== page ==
I just noticed that I've reached post number fifty here on Sentiments. Huzzah! Now all I need is a readership...
A few items of note:
1. Crashing the Gate. Read this book. It's a delightful indictment of the Democratic Party Establishment and how the new progressive netroots movement is poised to gain control of the party.
I'm really starting to feel like we're on to something big here, the beginning of a movement that will change American politics for the better. It took conservatives 30 years to build a majority, but they've totally blown it. No one's talking about permanent Republican majorities very much these days.
What we need, more than anything, is publicly funded campaigns. The new populist movement among the Democrats is partially, as Markos and Jerome argue in CtG, a result of the 2002 McCain-Feingold Campaign Finance Reform Act. Democrats were cut off from soft money contributions so they had to start reaching out to their base again. In time, as the party grows more (small-d) democratic, so too may the country.
Also, Russ Feingold is even cooler than you've heard. This guy's the real deal. He's a man of principle, who has refused to kowtow to big corporate donors, even though it put him at a disadvantage in some of his campaigns. The Dems hated him for McCain-Feingold, but it should do a world of good in the long run.
And that, really, is the encouraging thing about CtG. They're rather light on policy suggestions, and are largely interested in doing what it takes to win even if it means occasional compromise on some issues, because their real interest is in creating a unified progressive movement that can compete in 50 states, in every election, regardless of how red the local electorate may be.
This makes the Republicans have to work harder to preserve their own seats, and challenges the conventional wisdom about what is or isn't winnable. Similarly, by compromising in the short term, all of these single-issue groups that now dominate the Dems have a better chance to promote their issues down the line, when a progressive majority is established. As we've seen, there's no longer such a thing as a principled Republican. Even Joe Lieberman (*shudder*) is better than any GOP alternative.
Reading it has made me optimistic about the medium-term future. Barring obscene voting irregularities, I think the Dems will take back the House, and gain seats in the Senate--if they're really lucky, they could take it back too.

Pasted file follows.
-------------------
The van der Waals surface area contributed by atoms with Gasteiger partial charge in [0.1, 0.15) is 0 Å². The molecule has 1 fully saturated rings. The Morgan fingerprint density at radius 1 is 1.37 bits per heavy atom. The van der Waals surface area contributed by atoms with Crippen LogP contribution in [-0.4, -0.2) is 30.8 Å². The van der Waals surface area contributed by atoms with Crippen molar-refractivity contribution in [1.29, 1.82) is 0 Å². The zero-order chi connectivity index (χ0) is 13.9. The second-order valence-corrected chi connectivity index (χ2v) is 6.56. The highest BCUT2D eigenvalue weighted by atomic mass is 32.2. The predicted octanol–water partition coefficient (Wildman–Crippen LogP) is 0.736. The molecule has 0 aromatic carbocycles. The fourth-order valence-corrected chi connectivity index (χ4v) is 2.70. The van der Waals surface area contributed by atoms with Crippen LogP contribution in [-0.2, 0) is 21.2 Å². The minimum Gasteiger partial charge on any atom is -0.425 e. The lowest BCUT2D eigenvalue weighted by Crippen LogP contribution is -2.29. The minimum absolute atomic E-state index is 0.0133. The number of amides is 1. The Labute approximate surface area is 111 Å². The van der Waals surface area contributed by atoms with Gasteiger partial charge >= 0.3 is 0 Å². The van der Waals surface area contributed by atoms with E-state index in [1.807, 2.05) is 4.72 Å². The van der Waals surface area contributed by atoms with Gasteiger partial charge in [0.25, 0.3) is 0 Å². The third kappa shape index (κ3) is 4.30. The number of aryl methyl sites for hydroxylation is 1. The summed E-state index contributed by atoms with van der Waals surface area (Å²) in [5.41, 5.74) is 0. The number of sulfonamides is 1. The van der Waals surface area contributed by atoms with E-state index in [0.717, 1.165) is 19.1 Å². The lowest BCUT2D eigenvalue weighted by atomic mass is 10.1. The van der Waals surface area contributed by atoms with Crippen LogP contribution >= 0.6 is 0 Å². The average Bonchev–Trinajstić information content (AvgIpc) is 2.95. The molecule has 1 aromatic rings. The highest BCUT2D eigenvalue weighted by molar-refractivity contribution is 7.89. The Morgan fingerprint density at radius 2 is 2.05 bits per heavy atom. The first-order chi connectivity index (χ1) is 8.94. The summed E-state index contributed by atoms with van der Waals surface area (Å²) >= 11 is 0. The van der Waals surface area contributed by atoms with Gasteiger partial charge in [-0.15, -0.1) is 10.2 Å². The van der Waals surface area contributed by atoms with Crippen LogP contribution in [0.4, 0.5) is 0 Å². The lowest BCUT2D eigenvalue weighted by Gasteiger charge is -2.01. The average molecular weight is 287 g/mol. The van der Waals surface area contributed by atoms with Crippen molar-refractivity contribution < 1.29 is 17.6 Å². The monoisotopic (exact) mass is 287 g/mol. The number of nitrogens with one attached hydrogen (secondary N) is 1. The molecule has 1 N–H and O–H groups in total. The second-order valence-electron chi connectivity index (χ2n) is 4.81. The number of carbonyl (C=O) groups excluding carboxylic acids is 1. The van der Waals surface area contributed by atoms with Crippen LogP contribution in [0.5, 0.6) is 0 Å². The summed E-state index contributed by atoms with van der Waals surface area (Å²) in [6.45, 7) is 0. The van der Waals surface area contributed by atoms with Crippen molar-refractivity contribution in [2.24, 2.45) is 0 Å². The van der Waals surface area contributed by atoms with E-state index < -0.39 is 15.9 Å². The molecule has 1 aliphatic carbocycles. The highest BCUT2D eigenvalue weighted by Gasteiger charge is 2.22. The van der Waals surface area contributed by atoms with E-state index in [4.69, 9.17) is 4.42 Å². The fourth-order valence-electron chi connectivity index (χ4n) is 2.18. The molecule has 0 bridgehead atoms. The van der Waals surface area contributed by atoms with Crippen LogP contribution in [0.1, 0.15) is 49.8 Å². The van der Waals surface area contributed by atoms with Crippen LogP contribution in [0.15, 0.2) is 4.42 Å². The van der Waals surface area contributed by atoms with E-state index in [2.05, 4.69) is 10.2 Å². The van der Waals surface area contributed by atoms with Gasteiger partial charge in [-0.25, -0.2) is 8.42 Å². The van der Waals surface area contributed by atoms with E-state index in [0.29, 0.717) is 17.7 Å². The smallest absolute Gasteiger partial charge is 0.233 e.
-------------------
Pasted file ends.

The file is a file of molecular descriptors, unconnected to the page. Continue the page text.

And because this is a populist movement, there will be more of a push to implement sensible pro-democracy policies that are now squashed by the elites who control the political establishment: secure and reliable voting, public campaign financing, national healthcare, alternative energy initiatives, a living wage for all workers, and higher taxes on corporations and wealthy individuals to pay for it all.
A pipe dream now, perhaps, but we're in this for the long haul.
2. How Would A Patriot Act? I've also finished reading this recently. Also recommended. Greenwald is great at laying out the constitutional and legal issues clearly to show how radical and unAmerican King George and his regime really are. It's a short book, and cheap, but also highly worth reading for its big picture focus.
Terrorism, as Glenn and a number of bloggers have been arguing lately, is not more dangerous a crisis than any of the others we've faced in our history: the Revolution, the Civil War, even the Cold War--these were times in which our existence as a nation was truly imperiled. The War on Terror is a farce. More than anything, it's a propaganda campaign to keep us scared while we're stripped of the freedoms that make being an American worthwhile.
That's not to say that there isn't a threat posed by Islamic terrorists; surely there is. But we must keep it in perspective. And there's no reason to believe that we need to give up our privacy and our free way of life to defend against it. Most of us are in no immediate danger.
George W. Bush is really the one who "hates our freedom". What kind of unprincipled coward is so willing to save his miserable little life that he would forfeit everything that generations of Americans have fought and died to preserve?
"Is life so dear, or peace so sweet, as to be purchased at the price of chains and slavery? Forbid it, Almighty God! I know not what course others may take; but as for me, give me liberty, or give me death!"
3. While I have reached a minor milestone here, I find myself but days away from personally hitting the quarter-century mark.
And I think I'm still on the upward slope. After a point, I know things will go downhill, but I feel like I've got a good 5 or 10 years of youth left. I've peaked late, but I'm really starting to make up for past missed opportunities. I predict that my upcoming 26th year shall be the best yet!
This calls for a celebration! (And one shall be had, I can assure you of that!)